I got myself an Xbox 360 last Christmas. It was purely coincidential (or was it?) that I found the premium edition along with Perfect Dark Zero and NFS: Carbon for only 120 euros new. If it wasn’t for that super bargain I may not had been writing these lines about one of my most liked developers: Rare.
Up till then, I had been chiefly a Nintendo gamer; as such I had played and loved most Rare games after Donkey Kong Country, even the more obscure ones like Jet Force Gemini or Blast Corps. Classics like Banjo-Kazooie, Donkey Kong Country 3 and GoldenEye all enjoy the view from the top of my favourite game list. Obviously, I was full of anticipation when the GameCube was just getting released, sure that Rare’s slew of great games would continue on Nintendo’s latest console. The announcement of Microsoft buying and Nintendo selling hit me hard. I knew I wouldn’t be playing Perfect Dark Zero or Donkey Kong Racing any time soon, if at all.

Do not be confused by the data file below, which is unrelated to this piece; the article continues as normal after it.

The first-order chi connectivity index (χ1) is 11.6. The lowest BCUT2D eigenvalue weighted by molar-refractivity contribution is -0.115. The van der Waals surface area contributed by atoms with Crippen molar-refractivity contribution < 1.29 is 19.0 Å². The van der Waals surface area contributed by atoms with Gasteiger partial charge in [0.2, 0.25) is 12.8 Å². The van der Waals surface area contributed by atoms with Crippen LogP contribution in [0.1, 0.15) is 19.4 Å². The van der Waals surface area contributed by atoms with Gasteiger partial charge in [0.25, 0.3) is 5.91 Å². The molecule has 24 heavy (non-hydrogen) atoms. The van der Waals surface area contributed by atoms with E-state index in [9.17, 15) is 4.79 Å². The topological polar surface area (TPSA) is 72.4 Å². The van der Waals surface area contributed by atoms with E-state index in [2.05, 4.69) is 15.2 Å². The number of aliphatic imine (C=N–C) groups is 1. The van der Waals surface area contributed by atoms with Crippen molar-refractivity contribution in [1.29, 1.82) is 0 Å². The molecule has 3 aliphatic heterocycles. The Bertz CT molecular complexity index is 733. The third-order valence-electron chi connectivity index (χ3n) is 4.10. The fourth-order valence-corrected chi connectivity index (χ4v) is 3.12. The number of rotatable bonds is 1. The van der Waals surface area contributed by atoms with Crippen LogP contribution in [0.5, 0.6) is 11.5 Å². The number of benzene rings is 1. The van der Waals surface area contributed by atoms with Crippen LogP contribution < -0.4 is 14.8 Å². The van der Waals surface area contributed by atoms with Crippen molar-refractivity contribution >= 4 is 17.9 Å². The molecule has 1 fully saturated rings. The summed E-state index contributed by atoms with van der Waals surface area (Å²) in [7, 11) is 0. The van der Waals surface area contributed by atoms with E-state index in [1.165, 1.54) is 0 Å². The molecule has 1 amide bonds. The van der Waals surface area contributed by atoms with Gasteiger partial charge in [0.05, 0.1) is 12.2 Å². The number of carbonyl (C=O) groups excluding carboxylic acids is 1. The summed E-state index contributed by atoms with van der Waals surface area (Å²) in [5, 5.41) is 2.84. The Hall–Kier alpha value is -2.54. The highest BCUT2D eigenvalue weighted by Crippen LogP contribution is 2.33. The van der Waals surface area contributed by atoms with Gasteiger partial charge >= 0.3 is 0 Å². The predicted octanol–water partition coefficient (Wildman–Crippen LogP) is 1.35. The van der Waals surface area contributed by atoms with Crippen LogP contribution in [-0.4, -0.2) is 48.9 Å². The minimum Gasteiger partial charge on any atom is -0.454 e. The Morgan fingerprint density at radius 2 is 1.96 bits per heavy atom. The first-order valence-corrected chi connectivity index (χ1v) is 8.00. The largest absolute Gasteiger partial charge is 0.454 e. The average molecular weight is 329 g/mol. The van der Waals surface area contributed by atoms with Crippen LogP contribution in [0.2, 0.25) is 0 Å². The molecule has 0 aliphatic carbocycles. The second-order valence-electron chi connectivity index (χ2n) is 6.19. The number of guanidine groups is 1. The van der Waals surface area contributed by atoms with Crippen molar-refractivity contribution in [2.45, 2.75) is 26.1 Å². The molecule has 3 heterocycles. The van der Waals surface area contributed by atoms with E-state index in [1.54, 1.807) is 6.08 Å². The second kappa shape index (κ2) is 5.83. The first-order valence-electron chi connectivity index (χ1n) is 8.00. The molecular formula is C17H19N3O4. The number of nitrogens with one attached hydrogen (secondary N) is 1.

Things didn’t change much during last gen since Rare wasn’t all that active during that period. I didn’t even try Star Fox Adventures (though I’d like to try it now)… Games Rare designed for the original Xbox seemed heretical to my preteen eyes, as anything they made could only be associated with Nintendo in my book.
When I got that Xbox 360 with Perfect Dark Zero, again I didn’t expect much from the game. I remembered hearing a lot of criticism during X360’s launch… How the game had little to do with the original and how Rare had dropped the ball for its first major release since the buyout. Sceptical, I tried it for a few hours and indeed, the game was a total disappointment. I couldn’t understand how they could mess it up so much. But the worst had still to come.